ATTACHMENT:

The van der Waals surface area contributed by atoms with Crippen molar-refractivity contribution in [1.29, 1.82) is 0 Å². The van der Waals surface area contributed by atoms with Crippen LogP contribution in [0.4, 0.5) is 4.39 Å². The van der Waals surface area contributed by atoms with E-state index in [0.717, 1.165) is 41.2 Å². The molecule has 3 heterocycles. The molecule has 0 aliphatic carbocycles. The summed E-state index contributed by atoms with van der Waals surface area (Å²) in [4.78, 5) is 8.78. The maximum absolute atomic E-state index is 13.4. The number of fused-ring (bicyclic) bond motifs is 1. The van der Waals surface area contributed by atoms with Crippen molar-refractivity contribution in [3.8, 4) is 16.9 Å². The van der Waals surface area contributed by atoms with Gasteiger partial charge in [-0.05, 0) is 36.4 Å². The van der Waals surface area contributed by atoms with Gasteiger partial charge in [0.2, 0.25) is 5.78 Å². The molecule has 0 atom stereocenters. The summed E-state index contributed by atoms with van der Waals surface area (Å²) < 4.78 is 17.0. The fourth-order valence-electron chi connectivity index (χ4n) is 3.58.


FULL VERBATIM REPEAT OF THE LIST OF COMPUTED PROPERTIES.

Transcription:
The van der Waals surface area contributed by atoms with Crippen molar-refractivity contribution in [1.29, 1.82) is 0 Å². The van der Waals surface area contributed by atoms with Crippen LogP contribution in [0.4, 0.5) is 4.39 Å². The van der Waals surface area contributed by atoms with E-state index in [0.717, 1.165) is 41.2 Å². The molecule has 3 heterocycles. The molecule has 0 aliphatic carbocycles. The summed E-state index contributed by atoms with van der Waals surface area (Å²) in [4.78, 5) is 8.78. The maximum absolute atomic E-state index is 13.4. The number of fused-ring (bicyclic) bond motifs is 1. The van der Waals surface area contributed by atoms with Crippen molar-refractivity contribution in [3.8, 4) is 16.9 Å². The van der Waals surface area contributed by atoms with Gasteiger partial charge in [-0.05, 0) is 36.4 Å². The van der Waals surface area contributed by atoms with Gasteiger partial charge in [0.2, 0.25) is 5.78 Å². The molecule has 0 atom stereocenters. The summed E-state index contributed by atoms with van der Waals surface area (Å²) < 4.78 is 17.0. The fourth-order valence-electron chi connectivity index (χ4n) is 3.58.